10. Peregrin5

    Peregrin5 Maven

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    That makes a lot of sense in math I think, but I'm afraid of giving them a score on homework that's not correct and risking them thinking that their incorrect answer is the correct one. In science it's more about did you learn the material and concepts you were supposed to learn? (i.e. that the world is round, or the earth revolves around the sun, etc.) If I don't correct their misunderstandings then they may get it wrong on the summative assessment or continue through the grade without their misconceptions addressed.


    If it's something larger that's important, I will redo a different lesson about it, but if it's something smaller that's not as crucial to my goals but still has the capability of tripping them up later on, I may not have the time in class to go over every misconception, but I would like them to have their misconception corrected superficially at least.
     
  11. mmswm

    mmswm Moderator

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    The thing is they know that the score is for completeness only. It could work in science too. Lets say the question was "what celestial body does the earth revolve around?" The student could say "I looked in my notes, page X in the textbook and on the worksheet you gave us in class and could not find the answer". It lets you know that the student did put in some effort and didn't just blow it off. Getting credit for that encourages the students to keep trying, even if they can't get it right the first time.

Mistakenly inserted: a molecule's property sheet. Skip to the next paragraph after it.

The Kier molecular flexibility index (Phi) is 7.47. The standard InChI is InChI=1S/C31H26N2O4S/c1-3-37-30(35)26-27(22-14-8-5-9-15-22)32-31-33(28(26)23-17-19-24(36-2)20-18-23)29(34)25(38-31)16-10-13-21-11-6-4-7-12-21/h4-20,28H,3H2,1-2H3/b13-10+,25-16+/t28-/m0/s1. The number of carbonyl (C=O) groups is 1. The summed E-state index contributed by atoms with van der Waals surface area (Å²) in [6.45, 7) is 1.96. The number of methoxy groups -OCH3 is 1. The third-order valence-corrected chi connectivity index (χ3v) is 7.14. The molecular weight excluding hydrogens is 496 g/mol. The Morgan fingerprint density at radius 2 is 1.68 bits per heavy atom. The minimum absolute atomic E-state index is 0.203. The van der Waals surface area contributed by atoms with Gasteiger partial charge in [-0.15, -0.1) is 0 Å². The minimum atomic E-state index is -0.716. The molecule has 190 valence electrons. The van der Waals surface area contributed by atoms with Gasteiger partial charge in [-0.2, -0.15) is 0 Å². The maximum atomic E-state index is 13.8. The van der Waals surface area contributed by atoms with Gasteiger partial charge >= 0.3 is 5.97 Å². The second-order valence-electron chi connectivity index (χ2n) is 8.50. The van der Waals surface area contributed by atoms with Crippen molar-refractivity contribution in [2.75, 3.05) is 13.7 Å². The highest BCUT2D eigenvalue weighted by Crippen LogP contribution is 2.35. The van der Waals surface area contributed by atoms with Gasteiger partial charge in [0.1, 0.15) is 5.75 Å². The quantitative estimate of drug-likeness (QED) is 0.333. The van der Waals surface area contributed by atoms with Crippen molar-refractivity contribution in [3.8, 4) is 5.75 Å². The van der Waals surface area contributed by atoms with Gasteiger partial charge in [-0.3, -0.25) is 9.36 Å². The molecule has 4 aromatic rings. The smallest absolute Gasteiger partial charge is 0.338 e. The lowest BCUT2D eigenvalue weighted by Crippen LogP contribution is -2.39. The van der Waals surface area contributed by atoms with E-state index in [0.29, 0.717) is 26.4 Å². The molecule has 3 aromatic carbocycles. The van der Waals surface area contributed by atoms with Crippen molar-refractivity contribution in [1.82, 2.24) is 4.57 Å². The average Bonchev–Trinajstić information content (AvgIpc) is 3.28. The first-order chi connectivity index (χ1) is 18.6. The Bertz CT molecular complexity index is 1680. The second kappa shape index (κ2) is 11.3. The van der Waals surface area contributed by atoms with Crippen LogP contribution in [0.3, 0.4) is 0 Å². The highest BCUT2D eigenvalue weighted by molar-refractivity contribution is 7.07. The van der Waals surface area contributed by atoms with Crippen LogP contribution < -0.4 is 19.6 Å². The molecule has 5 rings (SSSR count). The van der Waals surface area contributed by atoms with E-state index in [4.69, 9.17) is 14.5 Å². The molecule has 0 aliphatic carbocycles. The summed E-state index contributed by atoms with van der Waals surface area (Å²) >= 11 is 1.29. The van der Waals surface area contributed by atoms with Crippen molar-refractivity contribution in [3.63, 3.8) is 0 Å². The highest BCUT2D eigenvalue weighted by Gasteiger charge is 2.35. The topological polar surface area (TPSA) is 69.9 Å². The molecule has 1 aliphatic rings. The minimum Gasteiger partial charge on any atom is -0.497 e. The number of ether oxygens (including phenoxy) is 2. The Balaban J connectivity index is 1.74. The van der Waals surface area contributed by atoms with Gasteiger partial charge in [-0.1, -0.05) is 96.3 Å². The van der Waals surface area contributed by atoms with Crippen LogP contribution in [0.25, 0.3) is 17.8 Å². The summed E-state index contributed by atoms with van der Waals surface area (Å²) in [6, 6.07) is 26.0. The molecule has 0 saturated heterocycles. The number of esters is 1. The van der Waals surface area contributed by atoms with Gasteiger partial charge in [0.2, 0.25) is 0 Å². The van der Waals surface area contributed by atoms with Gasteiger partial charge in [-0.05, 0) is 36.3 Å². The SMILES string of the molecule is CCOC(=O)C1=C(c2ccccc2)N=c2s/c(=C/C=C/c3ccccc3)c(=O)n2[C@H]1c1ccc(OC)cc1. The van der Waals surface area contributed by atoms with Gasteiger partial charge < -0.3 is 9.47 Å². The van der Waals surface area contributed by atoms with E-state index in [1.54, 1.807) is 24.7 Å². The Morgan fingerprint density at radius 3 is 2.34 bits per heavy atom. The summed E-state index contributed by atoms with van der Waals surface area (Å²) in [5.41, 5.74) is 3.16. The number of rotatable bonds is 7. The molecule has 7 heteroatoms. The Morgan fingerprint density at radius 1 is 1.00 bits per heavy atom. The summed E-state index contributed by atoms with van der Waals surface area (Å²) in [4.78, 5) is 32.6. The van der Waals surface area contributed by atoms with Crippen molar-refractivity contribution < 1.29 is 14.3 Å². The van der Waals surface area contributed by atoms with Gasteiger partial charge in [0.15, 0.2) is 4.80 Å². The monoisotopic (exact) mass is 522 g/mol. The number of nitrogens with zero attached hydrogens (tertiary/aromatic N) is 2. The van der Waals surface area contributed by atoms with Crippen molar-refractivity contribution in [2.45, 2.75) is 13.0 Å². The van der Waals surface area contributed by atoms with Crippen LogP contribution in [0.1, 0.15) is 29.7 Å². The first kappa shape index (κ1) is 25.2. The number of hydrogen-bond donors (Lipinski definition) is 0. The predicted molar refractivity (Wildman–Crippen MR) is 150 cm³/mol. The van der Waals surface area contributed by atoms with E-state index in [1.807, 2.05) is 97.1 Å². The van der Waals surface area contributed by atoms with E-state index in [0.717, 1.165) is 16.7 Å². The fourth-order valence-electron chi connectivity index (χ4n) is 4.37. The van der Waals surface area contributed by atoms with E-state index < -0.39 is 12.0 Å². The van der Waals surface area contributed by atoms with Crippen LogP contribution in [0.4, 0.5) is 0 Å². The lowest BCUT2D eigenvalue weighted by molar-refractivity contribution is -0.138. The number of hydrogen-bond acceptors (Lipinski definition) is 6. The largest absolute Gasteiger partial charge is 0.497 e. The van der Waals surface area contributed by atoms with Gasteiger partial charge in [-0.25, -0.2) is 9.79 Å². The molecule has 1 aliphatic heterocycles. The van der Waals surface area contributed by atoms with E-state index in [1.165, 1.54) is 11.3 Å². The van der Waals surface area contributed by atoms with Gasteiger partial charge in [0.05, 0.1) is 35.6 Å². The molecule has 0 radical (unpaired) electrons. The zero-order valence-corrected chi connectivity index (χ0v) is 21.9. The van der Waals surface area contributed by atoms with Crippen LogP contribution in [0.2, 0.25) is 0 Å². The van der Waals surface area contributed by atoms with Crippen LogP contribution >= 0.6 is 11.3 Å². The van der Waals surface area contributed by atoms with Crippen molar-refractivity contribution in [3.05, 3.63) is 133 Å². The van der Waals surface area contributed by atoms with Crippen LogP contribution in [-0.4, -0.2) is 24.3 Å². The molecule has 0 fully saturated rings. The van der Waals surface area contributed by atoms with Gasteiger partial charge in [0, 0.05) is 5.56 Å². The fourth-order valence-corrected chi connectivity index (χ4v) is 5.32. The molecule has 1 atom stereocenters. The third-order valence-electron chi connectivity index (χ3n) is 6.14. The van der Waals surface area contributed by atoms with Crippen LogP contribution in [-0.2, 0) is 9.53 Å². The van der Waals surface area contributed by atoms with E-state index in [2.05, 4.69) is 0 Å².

12. HistoryVA

    HistoryVA Devotee

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    My homework is always to read 1-2 pages in the workbook and answer 5 questions about the material. If they turn it in next class (because I give homework every night), they automatically get 100%. I skim them to make sure students aren't just writing random words, but I don't grade them. Homework is a very small percentage of their final grade and in my mind, they got reinforcement just by reading that page- whether they got the questions correct just isn't as important to me. I want them to spend 15 minutes outside of class, rereading what we learned about in preparation for next class's quiz. This is the easiest way to get it done. :)

    If students don't turn it in on the due date, but turn it in by test day, they get 80%. Any time after that is 50%.
     
  13. fraudelong

    fraudelong Rookie

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    I go around during bellwork and stamp complete work, and then I have them turn it in. If it's something I really want to make sure they practiced/understood, I'll go over it in class after it's been stamped to answer questions. If they try to get me to stamp it after we went over it, I tell them no.